Name: Chakra Warriors
Author: Mahendra Jakhar
No. of Pages: 488
Publisher: Tara Press
Price: Rs. 399/-
Published in: September 2019
How did I get it? From the publisher.
THE BLURB SAYS:
The Godfather of Mumbai, wracked by his son’s brutal death, has called Senior Inspector, Hawa Singh, to catch the killer.
The Mastermind, an extremist, lured by the secret, has brought out his forces in Mumbai, determined to wipe off anyone and anything that comes in his way.
And when, on the chase of the elusive killer, he discovers a group of scholars, the guardians of the secret, Hawa Singh is in the way.
Drawn into a net of extremists, gangsters, drug dealers, Mumbai Police, Bollywood stars, and corrupt politicians, Hawa Singh will have to delve into the past, into the British Raj, into the underground sewers of Mumbai, and scrounge the many historic buildings, break codes, unlock the secret and protect it before every single guardian is dead.
Only, the Mastermind walks a few steps ahead.
ABOUT THE AUTHOR:
A former crime reporter, Mahendra Jakhar is a scriptwriter for feature films and TV shows. With a BA in English Literature, he started out as a freelance photojournalist for The Times of India, but quickly became a full-time reporter. By 2006, he was in Mumbai, combining his passion for photography and love for writing by becoming a freelance scriptwriter. His first film-project was the screenplay for Mahesh Bhatt’s ‘The Killer’. He has gone on to write scripts for many shows like CID, Mano Ya Na Mano and Seeta aur Geeta, as well as researched and written Discovery’s documentary on the hijack of IC-814 from Kathmandu to Kandahar. A voracious crime thriller and murder mystery buff, his writings “The Swastika Killer” and “The Buthcher of Benaras” reveal his field knowledge in the themes he picks.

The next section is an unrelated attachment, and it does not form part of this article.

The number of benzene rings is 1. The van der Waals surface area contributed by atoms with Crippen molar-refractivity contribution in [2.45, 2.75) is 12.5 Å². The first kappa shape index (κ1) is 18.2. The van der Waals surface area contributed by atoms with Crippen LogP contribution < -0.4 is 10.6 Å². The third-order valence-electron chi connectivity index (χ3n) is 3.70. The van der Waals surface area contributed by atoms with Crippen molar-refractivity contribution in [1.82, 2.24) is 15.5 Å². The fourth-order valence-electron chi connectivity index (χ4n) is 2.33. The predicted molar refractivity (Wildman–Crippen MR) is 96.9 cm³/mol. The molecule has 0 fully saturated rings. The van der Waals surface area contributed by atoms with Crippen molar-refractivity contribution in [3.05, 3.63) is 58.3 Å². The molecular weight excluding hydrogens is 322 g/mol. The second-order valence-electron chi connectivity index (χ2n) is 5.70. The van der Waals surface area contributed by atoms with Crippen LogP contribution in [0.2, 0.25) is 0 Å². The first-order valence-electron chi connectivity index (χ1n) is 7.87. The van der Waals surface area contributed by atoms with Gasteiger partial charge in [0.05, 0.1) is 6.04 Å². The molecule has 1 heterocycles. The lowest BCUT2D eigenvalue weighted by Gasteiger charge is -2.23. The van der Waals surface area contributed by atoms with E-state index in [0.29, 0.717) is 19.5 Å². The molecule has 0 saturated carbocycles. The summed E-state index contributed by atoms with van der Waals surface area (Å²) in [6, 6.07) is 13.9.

The writing is simple English and easy to follow. Yet it beautifully captures the scene, smells and emotions.
“Just like the ocean fish, the people in Mumbai are divided into their own pools.”
“Hawa Singh could see it was a monstrous city, with monstrous buildings, monstrous hoardings,monstrous pot-holes, monstrous money, monstrous celebrities popping out of newspapers and TV channels with their monstrous egos, a monstrous population riding on its endless tail of local trains, and monstrous slums hiding in them monsters of human decay and degradation.”
The protagonist, Hawa Singh, is portrayed as a real hero, invincibility and integrity personified.
“All eyes were on him. You hardly get to see real men these days, manly men.”
“There were times when the Gods didn’t come to the rescue, the Ghost always came.”
His father, Fauja Singh, provides comic relief with his portrayal of a simple Indian father with a rural background.
There are a couple of typo errors though. Some of the dialogues also seemed repetitive.
What I liked and what I didn’t:
I truly enjoyed the information on Mumbai’s history and architecture. It was really interesting to learn about how the city developed and architectural landmarks of the city. The events and characters in history are beautifully linked in and incorporated in the story line.
I couldn’t connect with Kavya, Hawa Singh’s love interest. I felt her character was kind of superficial. Also, some expressions and thoughts seemed repetitive. Like ACP Iqbal keeps wishing that Hawa Singh was a part of Mumbai Police. Further, I felt the killer’s motive and technique lacked credibility.
The book is a desi Robert Langdon thriller for sure. Kudos to the author for all the research work and information on the architectural marvels and history of Mumbai. Anybody who is a fan of thrillers with a historical background, will surely enjoy the book.
I thank the publishers for providing me with a review copy in exchange for my honest and unbiased review.